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Reference Articles

Redirecting web pages

There are two ways to redirect an old web page to a new web page at HSU:

Preferred method: .htaccess redirect

There may be a file called .htaccess in the public_html folder of your web account.  You will need to use an SFTP program to see it; you will not be able to see it from within Dreamweaver.  If it doesn’t exist, create the file.  Then make a backup copy of the file, and edit it using a plain text editor.  It is important to only use plain text when editing the file, do not use Microsoft Word or any other word processor. To the bottom of the file add the following line (line wraps are marked »—content marked in this way should all be on one line):

Redirect 301 /~account/file.html»
 http://newwebaddress.edu

replacing /~account/file.html with the current path to the file, and newwebaddress with the absolute address of the new file.  Upload the new .htaccess file and test your redirect.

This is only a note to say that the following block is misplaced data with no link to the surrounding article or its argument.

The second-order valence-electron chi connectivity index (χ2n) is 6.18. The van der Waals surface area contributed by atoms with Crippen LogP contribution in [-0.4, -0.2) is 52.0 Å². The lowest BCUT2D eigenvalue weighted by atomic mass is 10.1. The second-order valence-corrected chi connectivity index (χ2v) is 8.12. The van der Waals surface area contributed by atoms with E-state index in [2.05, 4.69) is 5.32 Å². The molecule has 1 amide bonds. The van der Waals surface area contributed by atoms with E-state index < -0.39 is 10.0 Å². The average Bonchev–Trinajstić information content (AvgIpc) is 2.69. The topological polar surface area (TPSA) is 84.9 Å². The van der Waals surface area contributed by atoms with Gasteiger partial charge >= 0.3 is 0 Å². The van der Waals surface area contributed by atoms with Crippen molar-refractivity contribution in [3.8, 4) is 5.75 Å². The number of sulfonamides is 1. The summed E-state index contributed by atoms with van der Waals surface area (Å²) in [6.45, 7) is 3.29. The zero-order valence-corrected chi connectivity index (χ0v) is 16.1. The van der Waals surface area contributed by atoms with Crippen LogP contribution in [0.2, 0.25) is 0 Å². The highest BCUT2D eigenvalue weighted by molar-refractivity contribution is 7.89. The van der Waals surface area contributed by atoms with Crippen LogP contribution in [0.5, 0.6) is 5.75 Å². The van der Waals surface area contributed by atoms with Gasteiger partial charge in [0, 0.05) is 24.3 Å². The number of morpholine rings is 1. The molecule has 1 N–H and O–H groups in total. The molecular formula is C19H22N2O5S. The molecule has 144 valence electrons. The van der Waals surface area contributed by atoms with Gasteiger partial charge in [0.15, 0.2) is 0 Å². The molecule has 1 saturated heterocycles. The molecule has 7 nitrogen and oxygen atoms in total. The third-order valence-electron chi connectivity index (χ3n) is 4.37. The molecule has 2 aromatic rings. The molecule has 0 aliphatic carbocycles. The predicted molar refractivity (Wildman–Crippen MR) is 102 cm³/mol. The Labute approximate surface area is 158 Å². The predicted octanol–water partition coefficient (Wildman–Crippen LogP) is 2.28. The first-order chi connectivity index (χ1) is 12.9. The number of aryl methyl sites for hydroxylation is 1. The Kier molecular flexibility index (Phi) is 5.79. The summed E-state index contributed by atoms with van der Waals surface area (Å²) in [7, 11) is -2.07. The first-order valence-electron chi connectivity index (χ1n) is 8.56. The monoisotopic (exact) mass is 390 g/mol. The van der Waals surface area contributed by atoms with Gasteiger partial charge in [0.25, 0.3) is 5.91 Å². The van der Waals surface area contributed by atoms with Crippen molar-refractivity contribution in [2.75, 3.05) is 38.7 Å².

To redirect an entire site (e.g. when moving a whole site from one account to another), use the following two lines instead (line wraps are marked »):

RewriteEngine on 
RewriteRule (.*) http://newwebaddress.edu/»
 [R=301,L]

Alternate method: meta redirect

This method can be done from Dreamweaver’s code view.  In the old file, add the following line between the <head> and </head> tags (line wraps are marked »):

<meta http-equiv="refresh" content="N;»
url=http://newwebaddress">

where N is the number of seconds the page waits before forwarding users to the web page listed as the “url”.

Posted 16 Jun 06 • Permalink

CSS Selectors

There are great references for folks of all CSS skill levels over at 456 Berea Street.

For those of you new to CSS, there is CSS 2.1 Selectors, Part 1, which goes over the basics of CSS selectors, the keys to the world of CSS.  For more advanced users, there is Part 2 which goes over more advanced selectors, and Part 3 which tackles pseudo-classes and pseudo-elements.

These are great articles to bookmark and refer to whether you are learning or pushing the boundaries of CSS. 

Posted 17 Feb 06 • Permalink

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